In a study (DB-RCT) of 14 well-trained men, their power output significantly increased after caffeine ingestion, improving their sprint performance [R].

Delaying the onset of fatigue is caffeine’s most pronounced effect. In a study (DB-RCT) of 10 female karate athletes, a moderate dose reduced perceived exertion and pain [R].

When caffeine delays fatigue, the body’s muscles can contract more forcefully. People may exercise longer and eventually increase their training volume or overall work. Aerobic exercise such as running, jogging, cardio workout, swimming, and biking can benefit the most from increased training volume [R].

In a study of 24 professional rugby players, an 800-mg dose of caffeine increased their testosterone by 21% during exercise, compared to 15% without caffeine. However, it also increased cortisol levels [R].

3) Caffeine Prevents Weight Gain

Caffeine is a popular ingredient in over-the-counter fat burning supplements. It can increase energy usage and improve metabolic rate, which helps prevent weight gain [R].

In a study of ten lean and ten obese women, both groups produced more body heat, spent more energy, and had increased fat oxidation (breakdown) after coffeeingestion. Their increase in energy usage was short-lived compared to fat breakdown [R].

In a study of healthy and obese individuals, 4 different studies (including a DB-RCT) showed that caffeine increased free fatty acid (FFA) levels and fat breakdown [R].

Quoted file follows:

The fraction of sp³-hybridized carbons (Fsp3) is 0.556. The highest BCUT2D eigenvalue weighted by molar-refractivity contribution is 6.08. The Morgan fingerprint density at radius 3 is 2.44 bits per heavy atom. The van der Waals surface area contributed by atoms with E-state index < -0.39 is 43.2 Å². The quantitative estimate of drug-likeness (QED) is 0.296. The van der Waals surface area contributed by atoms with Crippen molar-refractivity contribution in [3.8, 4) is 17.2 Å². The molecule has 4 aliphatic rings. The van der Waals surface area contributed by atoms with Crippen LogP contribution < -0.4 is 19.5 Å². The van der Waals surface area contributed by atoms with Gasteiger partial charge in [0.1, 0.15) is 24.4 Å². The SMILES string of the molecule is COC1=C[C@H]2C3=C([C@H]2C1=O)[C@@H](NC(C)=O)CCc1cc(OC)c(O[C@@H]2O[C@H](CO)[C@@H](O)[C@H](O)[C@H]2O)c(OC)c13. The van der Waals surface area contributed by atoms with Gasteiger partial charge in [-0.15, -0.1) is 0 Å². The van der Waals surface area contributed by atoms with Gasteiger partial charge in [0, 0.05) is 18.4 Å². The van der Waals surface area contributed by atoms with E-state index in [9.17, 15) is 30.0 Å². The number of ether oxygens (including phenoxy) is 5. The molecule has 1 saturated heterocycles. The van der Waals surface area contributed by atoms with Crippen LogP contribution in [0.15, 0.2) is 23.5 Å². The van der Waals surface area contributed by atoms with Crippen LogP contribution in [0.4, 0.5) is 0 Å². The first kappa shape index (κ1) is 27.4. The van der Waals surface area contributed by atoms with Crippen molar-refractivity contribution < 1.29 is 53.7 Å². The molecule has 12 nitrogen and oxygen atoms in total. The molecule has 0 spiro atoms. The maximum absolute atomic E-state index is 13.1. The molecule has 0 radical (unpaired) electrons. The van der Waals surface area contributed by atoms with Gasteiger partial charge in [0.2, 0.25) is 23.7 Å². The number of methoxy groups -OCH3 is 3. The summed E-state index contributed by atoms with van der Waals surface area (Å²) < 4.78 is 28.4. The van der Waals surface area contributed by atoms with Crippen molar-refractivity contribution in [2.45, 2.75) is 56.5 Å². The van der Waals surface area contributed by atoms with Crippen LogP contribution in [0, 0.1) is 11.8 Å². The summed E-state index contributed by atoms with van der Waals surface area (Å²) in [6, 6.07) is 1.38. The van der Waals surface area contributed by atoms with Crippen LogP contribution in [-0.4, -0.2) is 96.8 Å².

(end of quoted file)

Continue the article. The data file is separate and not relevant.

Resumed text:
By breaking down stored fat, caffeine shows benefits in weight loss management. In a study of 2,100 participants, the ones who drank 2 to 4 cups of caffeinated coffee a day were more successful at shedding weight than those who did not [R].

4) Caffeine Can Improve Mood

For some people, 200 to 250 mg of caffeine may improve their mood for up to 3 hours [R].

In a large cohort study of 43,599 men and 164,825 women, people who consumed caffeinated coffee had a lower rate of suicide. This could be due to caffeine’s ability to increase dopamine [R].

However, higher amounts (600 mg) can increase tension and anxiety, which can negatively affect mood [R].

5) Caffeine Protects Against Parkinson’s Disease

Caffeine is neuroprotective and can prevent nerve cell degeneration, which occurs in Parkinson’s [R].

Additionally, by inhibiting adenosine receptors, it improves mobility and motor functions in Parkinson’s patients [R].

In a study (DB-RCT) of 61 Parkinson’s patients, 100 mg of caffeine twice daily for 3 weeks reduced movement slowness (bradykinesia). However, it had no other effects on Parkinson’s symptoms [R].

In one study, out of 430 healthy subjects, those who consumed caffeinated coffee had a lower risk of developing Parkinson’s disease. It even reduced the risk in those genetically predisposed to develop the condition [R].

Additionally, in a study of 29,000 participants, both habitual coffee and tea drinkers had a lower risk for Parkinson’s [R].

6) Caffeine May Enhance Memory

In a study (DB-RCT) of 95 healthy young adults, moderate doses of caffeine (200 mg) increased memory performance. Although the results were not significant, high to moderate caffeine users had increased memory recall compared to low users [R].

In another study, 140 young adults participated in two experiments. The participants that consumed caffeinated coffee in the morning had significantly better performances on a memory recall test in the early morning, but not in the late afternoon [R].